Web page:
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Forum: Women, marriage, and inequality

Author(s):
International Monetary Fund. External Relations Dept.
Published Date:
July 2005
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Love conquers all? Well, maybe, but the decisions we make about marriage will likely have long-term economic consequences— not only for ourselves, but also for society. In a seminar arranged by the IMF Institute, Professor Raquel Fernández of New York University presented provocative findings on marriage and inequality, and the influence of culture on women’s decisions about work and children.

Fernández first discussed what she calls “sorting”—deciding whom we go to school with, work with, marry and have children with, and choose to be our neighbors. This process takes place along many dimensions, including income, aptitude, education, tastes, and race, and has important consequences for our place—and our children’s place—in society.

A vicious circle

Fernández’s findings—based initially on a study of the United States, but later extended to cover 34 countries—suggest that in societies marked by great inequality, individuals are more likely to interact with, and therefore marry, people from a similar background. This kind of sorting not only perpetuates existing inequality, it exacerbates it, creating a vicious circle. As Fernández explained, “if marital sorting increases, then a smaller fraction of children will become skilled. This drives down wages for unskilled workers and increases those of skilled workers and also increases the degree of wage inequality.” By contrast, countries whose citizens more readily marry across socioeconomic lines are more likely to achieve an overall increase in educational attainment—Sweden and Australia are two such examples.

Culture matters

In a different study, Fernández sought to show that culture (in addition to markets and institutions) matters in women’s decisions to work and have children. She and her colleagues studied a data sample from the 1970 U.S. census that included women born in the United States whose parents had been born outside the country. To isolate the effect of culture, they used past labor force participation and fertility variables in the ancestry country as cultural proxies—assuming that these variables reflected markets, institutions, and culture (beliefs about the appropriate role of women) in the country of origin. If these variables helped determine the behavior of women born and raised in the United States, it must be because they still captured cultural beliefs that family (and neighborhoods) had transmitted to these women.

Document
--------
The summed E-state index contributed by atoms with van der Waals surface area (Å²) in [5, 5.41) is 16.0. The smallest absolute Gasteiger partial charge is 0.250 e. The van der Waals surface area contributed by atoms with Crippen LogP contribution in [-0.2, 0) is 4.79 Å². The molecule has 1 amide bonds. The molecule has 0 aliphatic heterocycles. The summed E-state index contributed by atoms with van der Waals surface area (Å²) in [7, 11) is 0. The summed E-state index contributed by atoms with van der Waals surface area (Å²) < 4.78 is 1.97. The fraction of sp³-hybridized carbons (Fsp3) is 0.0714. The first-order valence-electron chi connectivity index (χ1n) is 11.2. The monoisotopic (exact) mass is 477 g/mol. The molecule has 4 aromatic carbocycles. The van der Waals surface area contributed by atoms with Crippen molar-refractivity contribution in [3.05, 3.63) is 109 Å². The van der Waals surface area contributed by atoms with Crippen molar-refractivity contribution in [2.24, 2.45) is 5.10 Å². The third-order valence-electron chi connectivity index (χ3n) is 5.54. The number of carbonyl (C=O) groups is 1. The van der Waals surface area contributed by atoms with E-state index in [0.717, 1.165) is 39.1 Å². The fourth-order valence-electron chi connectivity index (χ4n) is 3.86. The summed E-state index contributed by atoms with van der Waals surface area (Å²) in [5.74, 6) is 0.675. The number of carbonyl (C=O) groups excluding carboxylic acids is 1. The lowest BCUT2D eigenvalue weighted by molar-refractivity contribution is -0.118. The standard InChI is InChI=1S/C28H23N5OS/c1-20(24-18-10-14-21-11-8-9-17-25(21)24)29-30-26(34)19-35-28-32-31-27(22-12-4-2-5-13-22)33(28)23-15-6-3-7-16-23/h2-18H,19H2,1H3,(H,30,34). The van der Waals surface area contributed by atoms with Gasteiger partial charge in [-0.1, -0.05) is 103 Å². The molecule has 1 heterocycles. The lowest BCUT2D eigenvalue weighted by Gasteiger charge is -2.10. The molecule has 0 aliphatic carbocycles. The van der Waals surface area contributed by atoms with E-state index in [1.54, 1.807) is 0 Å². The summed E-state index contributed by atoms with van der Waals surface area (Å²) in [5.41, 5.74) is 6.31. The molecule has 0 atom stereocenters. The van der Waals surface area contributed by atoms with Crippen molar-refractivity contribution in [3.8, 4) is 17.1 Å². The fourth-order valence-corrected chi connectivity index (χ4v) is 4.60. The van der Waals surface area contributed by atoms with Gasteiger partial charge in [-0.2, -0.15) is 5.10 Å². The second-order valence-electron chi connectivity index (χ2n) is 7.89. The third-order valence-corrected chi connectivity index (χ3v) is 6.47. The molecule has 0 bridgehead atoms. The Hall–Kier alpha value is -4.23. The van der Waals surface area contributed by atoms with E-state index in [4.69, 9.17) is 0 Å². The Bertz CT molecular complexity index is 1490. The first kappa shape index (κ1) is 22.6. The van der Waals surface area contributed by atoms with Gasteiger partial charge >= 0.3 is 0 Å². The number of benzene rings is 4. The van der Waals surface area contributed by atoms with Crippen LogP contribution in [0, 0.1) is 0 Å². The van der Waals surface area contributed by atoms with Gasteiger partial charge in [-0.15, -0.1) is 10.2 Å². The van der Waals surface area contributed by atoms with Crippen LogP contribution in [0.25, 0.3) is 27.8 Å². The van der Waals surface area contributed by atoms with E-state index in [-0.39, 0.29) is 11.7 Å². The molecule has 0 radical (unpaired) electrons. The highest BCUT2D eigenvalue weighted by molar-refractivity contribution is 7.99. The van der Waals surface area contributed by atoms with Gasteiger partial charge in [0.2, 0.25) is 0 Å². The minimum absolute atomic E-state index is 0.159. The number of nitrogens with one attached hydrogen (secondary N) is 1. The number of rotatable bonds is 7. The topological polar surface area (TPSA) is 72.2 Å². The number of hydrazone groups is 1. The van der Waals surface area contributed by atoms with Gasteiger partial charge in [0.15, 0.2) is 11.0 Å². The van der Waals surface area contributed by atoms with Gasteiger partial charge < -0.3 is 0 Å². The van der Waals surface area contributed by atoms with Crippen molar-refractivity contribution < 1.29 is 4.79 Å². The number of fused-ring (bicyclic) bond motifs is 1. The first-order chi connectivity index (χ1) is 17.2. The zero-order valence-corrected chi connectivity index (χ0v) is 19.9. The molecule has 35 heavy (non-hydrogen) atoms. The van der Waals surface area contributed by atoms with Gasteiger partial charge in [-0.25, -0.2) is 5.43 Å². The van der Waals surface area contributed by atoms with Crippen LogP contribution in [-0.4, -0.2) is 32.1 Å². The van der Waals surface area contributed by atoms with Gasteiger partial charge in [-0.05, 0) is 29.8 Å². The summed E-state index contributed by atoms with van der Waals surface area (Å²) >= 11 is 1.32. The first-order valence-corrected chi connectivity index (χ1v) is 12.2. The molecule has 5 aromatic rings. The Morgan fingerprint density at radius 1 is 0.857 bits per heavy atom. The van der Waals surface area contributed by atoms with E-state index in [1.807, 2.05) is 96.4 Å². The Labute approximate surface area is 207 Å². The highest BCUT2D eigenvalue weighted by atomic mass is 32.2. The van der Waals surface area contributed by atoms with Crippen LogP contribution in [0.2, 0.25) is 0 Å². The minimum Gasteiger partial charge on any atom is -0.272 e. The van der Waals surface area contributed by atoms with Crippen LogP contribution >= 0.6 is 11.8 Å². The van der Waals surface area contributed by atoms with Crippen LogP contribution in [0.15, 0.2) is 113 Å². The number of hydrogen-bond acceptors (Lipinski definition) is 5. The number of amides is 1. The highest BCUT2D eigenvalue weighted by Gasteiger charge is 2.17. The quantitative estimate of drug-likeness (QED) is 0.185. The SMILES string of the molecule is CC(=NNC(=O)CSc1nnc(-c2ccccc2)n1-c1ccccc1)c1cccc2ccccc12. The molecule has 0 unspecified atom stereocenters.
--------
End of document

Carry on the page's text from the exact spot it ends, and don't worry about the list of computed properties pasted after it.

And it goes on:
The women in the data sample were, on average, 35.7 years old, had 3.1 children, and had worked 15.2 weeks in the previous year. But the variations across cultures were significant. For example, women with Cuban fathers worked 27.6 weeks on average and had 2.4 children. In contrast, women with Mexican fathers worked only 4.2 weeks on average but had 4.2 children.

After controlling for various other factors (the women’s education, residence, and their husbands’ background), Fernández and her colleagues showed that the cultural proxies were still relevant. These findings led her to conclude that culture “is a quantitatively and statistically significant determinant of women’s work and fertility outcomes.”

Laura Wallace

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